The most popular new post of 2019 was The True Face of the Baltic Fleet, which despite being published in the later half of the year got quite a nice readership. HX in general and GlobalEye in particular was another very popular topic, and of the older posts Gabriel 5 (PTO 2020) did very well. A number of interesting trips also fit into my calendar last year, including going back to Germany for the first time in a decade when I visited the first ever AMBLE, getting to speak at the FOI workshop on Russian A2/AD capabilities in the Baltic Sea region in Stockholm in December (proceedings should be out soon!), and finally receiving the Naval Reserve Medal of Merit at the Finnish Naval Academy during the Maritime Defence Day held there.
Today I had the great honor of receiving the Finnish Naval Reserve Medal of Merit for “exemplary work in promoting voluntary reservist activities in the field of maritime defence”. The ceremony was part of the Maritime Defence Day #meripp2019 at #Suomenlinna. pic.twitter.com/piTXP8mn72
For 2020, the focus of the next few weeks will obviously be on HX Challenge. Unfortunately, with Corporal Frisk being just a sideshow, I won’t be able to skip work for all five media days, but I will attend one or possibly two in person, and will obviously report on any new (or not so new) details that emerge from the rest of them as well. Next up is Rafale, and it will be really interesting to see what message they bring! Following that, HX is likely to be on the back burner for the next year and a half, as few major twists are expected to take place before the eventual announcement of the winner in 2021. However, that doesn’t mean that the blog will be empty, as there are quite a few other interesting projects in the pipeline that I hope to be able to share with you all during the first half of the year, most of which are naval related.
As always, a big thank you to all of you readers! You are what make this blog! Oh, and did seriously no-one of you (especially you Swedes) catch the Easter egg in Weapons & Ammunition?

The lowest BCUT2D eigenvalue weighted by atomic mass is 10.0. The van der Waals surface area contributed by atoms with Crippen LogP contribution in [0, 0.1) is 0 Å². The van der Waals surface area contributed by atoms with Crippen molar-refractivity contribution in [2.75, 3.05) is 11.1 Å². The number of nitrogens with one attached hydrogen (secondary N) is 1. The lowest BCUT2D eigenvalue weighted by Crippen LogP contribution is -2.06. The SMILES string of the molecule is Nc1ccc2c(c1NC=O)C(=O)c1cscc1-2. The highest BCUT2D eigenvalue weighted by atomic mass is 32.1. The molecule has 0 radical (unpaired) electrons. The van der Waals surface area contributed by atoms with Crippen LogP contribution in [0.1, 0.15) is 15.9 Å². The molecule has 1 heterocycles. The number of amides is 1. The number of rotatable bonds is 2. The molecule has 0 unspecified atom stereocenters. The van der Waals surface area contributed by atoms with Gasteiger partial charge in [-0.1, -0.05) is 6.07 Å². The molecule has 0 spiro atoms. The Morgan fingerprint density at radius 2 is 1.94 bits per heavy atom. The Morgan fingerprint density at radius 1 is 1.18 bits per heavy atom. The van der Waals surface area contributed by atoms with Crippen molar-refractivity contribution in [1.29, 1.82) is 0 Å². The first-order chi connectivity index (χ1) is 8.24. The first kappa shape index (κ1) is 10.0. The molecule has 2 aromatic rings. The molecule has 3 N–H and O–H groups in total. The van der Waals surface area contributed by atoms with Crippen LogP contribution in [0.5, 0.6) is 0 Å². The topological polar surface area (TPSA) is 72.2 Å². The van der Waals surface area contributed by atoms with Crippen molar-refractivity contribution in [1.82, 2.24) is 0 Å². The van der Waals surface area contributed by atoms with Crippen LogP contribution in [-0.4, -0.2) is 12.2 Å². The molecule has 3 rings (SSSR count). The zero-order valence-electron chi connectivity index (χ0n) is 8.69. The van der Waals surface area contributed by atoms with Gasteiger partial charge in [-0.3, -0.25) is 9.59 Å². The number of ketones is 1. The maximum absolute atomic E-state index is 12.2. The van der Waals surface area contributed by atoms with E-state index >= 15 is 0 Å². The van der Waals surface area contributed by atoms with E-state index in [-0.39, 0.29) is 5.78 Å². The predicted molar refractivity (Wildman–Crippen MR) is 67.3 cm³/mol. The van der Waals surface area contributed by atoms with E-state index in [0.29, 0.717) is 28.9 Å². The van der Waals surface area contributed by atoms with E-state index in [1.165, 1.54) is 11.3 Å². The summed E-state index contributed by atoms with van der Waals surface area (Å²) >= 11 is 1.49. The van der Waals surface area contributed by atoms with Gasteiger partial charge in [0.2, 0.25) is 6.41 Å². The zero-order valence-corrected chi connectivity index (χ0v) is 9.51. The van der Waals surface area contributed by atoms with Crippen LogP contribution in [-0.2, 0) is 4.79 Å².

19 January 2014 I officially launched my blog and associated Twitter-handle. The world was rather different back then, this being before both the Russian invasion of Crimea and the spectacular rise of ISIS. This was also before the official launch of both the HX and the Squadron 2020 program. Suffice to say, it’s been quite a journey so far!
This is true in the literal sense of the word, as the blog has been the reason for my first ever visits to Estonia, Scotland, and, not to forget, Motala. But perhaps even more fascinating has been the people I have gotten to learn to know and the knowledge I have been fortunate enough to glean from them. I am a strong believer in the idea that to develop you need to surround yourself with people that are smarter than yourself, and I am happy to say that the blog has enabled me to do just that. This is true both for in-person meetings as well as on Twitter. The ability to ask questions directly to experts in varied fields is without doubt one of the strengths of Twitter as a medium, and I will gladly admit that many of my most successful posts would not have been possible without the feedback from a number of different people, including scholars, officers, and numerous other professionals and enthusiastic laymen. Many of you I am happy to count among my friends, regardless of whether we’ve ever met or not. A big thank you to all of you!
While my goal with the blog has always been to influence discussions on the topics I write about (and partly because I think it is fun to write down my musings!), what I have come to find out is that it has been a good influence on myself as well. Writing about topics I find interesting are a great way to force oneself to learn more and stay up to date. If you go back to my earlier posts you will see that there are topics I see differently today, and some where I have changed my mind completely (BMD capability for Squadron 2020 is one of those). Turns out few things are as efficient for learning as when you try to teach others.
But writing has also been challenging at times. Dealing with topics of national security demand a careful balance between the need for operational security as well as openness and public discussion. This is something where I believe that it is impossible to have a template solution for all situations, and with posts such as the one on the Finnish wartime army order of battle I have spent quite some time thinking about how, if at all, to cover the topic. The feedback I have gotten over the years seems to confirm that I’ve struck a good balance.